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Knowledge Base Home aero-right General Questions aero-right Using CSS in HTML emails

Using CSS in HTML emails

General Questions Updated on April 8, 2022

Normally CSS code is placed either in a separate CSS file or in a style tag in the head of the email. This will NOT work in emails. Most email clients (like YahooMail!, Gmail, Hotmail, etc), will remove the head and body tags by default. These clients wont reference external CSS files, because it might interfere with their own CSS coding. We recommend placing your CSS code in-line with your content instead of using body and head tags. Use a DIV with 100% width, for instance, instead of body or head CSS. Here’s an example of what we mean:

<div style=" font-family:Arial, Helvetica, sans-serif; font-size:12px; color:#666666; background-color:#EEEEEE;">Your content here....</div>

We recommend that you test your CSS thoroughly, long before you send your email. In general, easy stuff like font styles, sizes, and colors will work just fine. But some stuff, like DIVs and x,y,z positioning, won’t work reliably at all. Keep your use of CSS simple so that if it fails to load properly, people can still read your message.

Unfortunately, you just can’t rely too much on CSS in html email as much as you can with Web pages in browsers.

Things To Avoid

  1. Do not rely on external (<link rel=”stylesheet”>) or embedded style sheets (those contained within the <style> tag above the <body> tag). This is the most important thing to avoid. Many email services cut everything above the body tag and disable external style sheets.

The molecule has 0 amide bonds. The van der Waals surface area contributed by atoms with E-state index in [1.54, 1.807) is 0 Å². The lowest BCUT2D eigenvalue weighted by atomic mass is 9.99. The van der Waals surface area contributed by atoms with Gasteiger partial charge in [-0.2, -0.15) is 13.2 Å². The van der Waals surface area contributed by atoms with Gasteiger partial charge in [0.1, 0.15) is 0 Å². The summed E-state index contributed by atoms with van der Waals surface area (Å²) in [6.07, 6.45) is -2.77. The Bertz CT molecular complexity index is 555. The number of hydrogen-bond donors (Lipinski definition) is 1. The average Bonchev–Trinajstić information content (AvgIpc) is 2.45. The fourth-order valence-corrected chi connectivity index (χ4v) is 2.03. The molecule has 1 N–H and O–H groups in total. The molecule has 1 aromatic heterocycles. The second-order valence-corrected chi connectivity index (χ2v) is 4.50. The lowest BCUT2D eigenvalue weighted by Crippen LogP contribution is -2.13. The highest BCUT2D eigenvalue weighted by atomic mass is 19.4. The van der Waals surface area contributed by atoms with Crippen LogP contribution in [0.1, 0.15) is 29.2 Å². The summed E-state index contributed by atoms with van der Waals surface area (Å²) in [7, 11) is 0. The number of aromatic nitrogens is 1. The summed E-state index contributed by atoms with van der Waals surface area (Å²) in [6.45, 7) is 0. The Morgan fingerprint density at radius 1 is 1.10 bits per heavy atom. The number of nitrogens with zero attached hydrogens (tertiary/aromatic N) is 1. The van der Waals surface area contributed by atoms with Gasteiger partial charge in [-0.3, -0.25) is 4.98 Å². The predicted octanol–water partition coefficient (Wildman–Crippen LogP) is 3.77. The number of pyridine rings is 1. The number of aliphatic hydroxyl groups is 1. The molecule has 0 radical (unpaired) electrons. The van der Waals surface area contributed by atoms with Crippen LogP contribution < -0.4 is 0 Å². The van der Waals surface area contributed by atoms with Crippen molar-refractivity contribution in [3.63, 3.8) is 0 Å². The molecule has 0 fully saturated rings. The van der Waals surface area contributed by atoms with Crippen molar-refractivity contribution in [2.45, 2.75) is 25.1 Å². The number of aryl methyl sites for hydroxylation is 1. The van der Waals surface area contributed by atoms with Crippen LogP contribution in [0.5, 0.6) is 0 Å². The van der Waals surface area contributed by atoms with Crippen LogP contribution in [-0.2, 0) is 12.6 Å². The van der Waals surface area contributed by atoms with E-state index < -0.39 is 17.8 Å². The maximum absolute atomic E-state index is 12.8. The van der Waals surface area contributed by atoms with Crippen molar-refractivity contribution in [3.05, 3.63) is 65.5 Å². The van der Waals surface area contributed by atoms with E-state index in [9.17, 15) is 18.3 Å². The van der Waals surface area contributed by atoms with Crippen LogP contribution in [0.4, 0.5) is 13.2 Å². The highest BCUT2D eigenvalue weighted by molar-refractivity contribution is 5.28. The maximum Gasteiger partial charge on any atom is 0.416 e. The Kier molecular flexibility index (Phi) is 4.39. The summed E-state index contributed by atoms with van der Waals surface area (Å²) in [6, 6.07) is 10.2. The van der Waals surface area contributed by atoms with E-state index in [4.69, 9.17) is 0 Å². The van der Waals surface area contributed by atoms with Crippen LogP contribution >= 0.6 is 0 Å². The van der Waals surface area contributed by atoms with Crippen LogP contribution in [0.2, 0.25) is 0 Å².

2. Never use javascript in an email newsletter. Using javascript can have your newsletter marked as spam.
  3. Do not use tag attributes on the <body> tag (such as widths or background colors). Most email services ignore the <body> tag.
  4. Avoid background images. Many email clients do not support/encourage background images. You can use background colors if you wish (bgcolor tag attribute or background-color: css statement).
  5. Do-not use CSS properties, for positioning, instead use nested tables, Avoid CSS shorthand such as those used for font properties and background properties.

Things To Do

  1. Use tables for layout. Tables are more consistently supported.
  2. We recommend that you place your CSS code inline to your content. It should look something like this:
    <span style="font-family:Arial, Helvetica, sans-serif; font-size:12px; color:#000000;">Your content here....</span>
  3. Declare width, cellpadding, and cellspacing for all tables and table cells. This will result in a fixed width for the template.
  4. Use hspace and vspace tag attributes to add whitespace around an image. Margin and padding inline styles are supported by most, but not all email clients